As for his love of Vin Scully, Fagan’s story is a very familiar one for most Dodger fans.

“I have faithfully listened to and watched Dodger broadcasts for over 40 years, and Vin is as great and informative as ever,” said Fagan. “(Vin is) a class act if there ever was one. He is so much more than a sportscaster, he is an example of an outstanding person and someone for young people to emulate. My sons love Vin every bit as much as I do.”

Like most of us, it isn’t just the games that Scully broadcasts that Fagan enjoys, it’s his incredible stories and treasured life lessons that he shares with his listeners that make Scully the best there ever was.

“I remember back around 1970 listening to Vin remind us kids that tomorrow was Mothers Day, and ‘don’t you dare forget!’ – and I didn’t!” Fagan recalls fondly. “I remember Vin telling us that when we got a free baseball on Ball Night that we are to PLAY with it, not put it away in our sock drawer. I remember Vin telling us about the move ‘The Quiet Man’ and how they showed it one night to the players at Vero Beach and what a great movie it was. I made sure I saw it too, and I’ve enjoyed it many times ever since,” added Fagan.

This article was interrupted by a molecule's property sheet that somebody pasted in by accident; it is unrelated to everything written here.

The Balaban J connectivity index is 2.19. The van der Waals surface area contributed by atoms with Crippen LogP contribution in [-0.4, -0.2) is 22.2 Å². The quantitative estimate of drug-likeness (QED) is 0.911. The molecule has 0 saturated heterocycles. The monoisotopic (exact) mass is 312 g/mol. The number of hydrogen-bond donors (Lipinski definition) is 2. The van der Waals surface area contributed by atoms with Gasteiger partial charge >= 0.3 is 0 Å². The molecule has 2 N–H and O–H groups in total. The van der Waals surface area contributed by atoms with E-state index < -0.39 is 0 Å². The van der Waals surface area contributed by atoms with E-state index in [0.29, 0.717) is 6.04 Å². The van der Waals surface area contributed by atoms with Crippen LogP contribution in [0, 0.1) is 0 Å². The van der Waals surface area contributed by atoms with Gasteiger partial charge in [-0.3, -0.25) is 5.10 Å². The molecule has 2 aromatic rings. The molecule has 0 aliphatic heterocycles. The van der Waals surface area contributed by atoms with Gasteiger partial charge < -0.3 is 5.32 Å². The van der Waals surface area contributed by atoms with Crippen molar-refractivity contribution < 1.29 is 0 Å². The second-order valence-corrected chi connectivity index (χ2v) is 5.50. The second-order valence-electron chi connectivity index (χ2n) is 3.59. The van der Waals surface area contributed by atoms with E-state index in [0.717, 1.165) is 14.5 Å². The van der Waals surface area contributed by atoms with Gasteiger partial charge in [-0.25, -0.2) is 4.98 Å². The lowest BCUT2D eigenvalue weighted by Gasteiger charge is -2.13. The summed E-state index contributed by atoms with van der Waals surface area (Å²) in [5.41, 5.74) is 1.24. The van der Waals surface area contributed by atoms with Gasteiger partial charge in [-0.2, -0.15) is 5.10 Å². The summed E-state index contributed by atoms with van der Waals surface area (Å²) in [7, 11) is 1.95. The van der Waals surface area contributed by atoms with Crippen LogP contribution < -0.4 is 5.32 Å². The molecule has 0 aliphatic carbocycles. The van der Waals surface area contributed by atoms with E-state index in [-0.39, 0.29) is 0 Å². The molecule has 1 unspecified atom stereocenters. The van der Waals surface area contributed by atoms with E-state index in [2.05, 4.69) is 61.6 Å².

Fagan shared what every person who has ever listened to a Vin Scully broadcast feels.

“Vin is definitely more than a sportscaster. Although I’ve never met him, I think of him as a friend who has enriched my life.”

Truer words have never been spoken, Kevin.

(A hat tip to longtime ThinkBlueLA forum member Linda Valkenburg for first sharing the Vin Scully Drabble comic strip with me).

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26 Responses to “The man behind “The Vin Scully Factor” comic strip”


    That was some great stuff there. I’d almost even say you aren’t a true Dodger fan if you don’t turn the volume off your tv and match up your radio so that Vin is calling the game! I certainly know I did the other night!!

  2. Evan Bladh says:

    I enjoyed the Drabble comic strip for years, and never gave it much thought until seeing your posting of the strip on the forum yesterday. Now, without a newspaper subscription I’m realizing the things I have been missing by not getting the printed word delivered to the driveway every morning. Very cool that Mr. Fagan took the time to talk about Vin Scully and his baseball leanings to you. Thanks for sharing.

  3. lindav says:

    I have to give credit where due – I don’t read Drabble but Jim does – he was the one who passed the comics back to me to read and suggested I pass it on to TBLA. What a great follow-up you did Ron – thanks for this good blog.

  4. OldBrooklynFan says:

    I’ve been listening to Vin since I was 12 years old and the Dodgers were still in Brooklyn. For many years I hardly got to hear him and whenever I did get a chance it was great and it brought back a lot of childhood memories.
    It was really fantastic a few years ago when I was able to listen to the “Voice of the Dodgers” again on a regular basis.
    Things will be different once he retires and I wish he never does.